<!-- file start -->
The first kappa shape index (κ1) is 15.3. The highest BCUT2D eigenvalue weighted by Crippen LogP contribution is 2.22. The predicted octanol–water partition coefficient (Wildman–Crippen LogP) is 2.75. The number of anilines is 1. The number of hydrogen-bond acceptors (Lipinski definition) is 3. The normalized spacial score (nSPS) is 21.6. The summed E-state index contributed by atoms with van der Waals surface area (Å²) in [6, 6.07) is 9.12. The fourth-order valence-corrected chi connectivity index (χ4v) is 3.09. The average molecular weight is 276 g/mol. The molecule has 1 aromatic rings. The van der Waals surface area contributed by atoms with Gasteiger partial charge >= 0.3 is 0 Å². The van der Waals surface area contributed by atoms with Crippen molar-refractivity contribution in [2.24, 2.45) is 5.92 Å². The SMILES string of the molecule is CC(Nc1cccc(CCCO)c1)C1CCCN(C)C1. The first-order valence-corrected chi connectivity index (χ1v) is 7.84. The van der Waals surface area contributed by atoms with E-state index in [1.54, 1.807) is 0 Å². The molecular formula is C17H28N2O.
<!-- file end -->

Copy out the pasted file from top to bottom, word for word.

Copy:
The first kappa shape index (κ1) is 15.3. The highest BCUT2D eigenvalue weighted by Crippen LogP contribution is 2.22. The predicted octanol–water partition coefficient (Wildman–Crippen LogP) is 2.75. The number of anilines is 1. The number of hydrogen-bond acceptors (Lipinski definition) is 3. The normalized spacial score (nSPS) is 21.6. The summed E-state index contributed by atoms with van der Waals surface area (Å²) in [6, 6.07) is 9.12. The fourth-order valence-corrected chi connectivity index (χ4v) is 3.09. The average molecular weight is 276 g/mol. The molecule has 1 aromatic rings. The van der Waals surface area contributed by atoms with Gasteiger partial charge >= 0.3 is 0 Å². The van der Waals surface area contributed by atoms with Crippen molar-refractivity contribution in [2.24, 2.45) is 5.92 Å². The SMILES string of the molecule is CC(Nc1cccc(CCCO)c1)C1CCCN(C)C1. The first-order valence-corrected chi connectivity index (χ1v) is 7.84. The van der Waals surface area contributed by atoms with E-state index in [1.54, 1.807) is 0 Å². The molecular formula is C17H28N2O.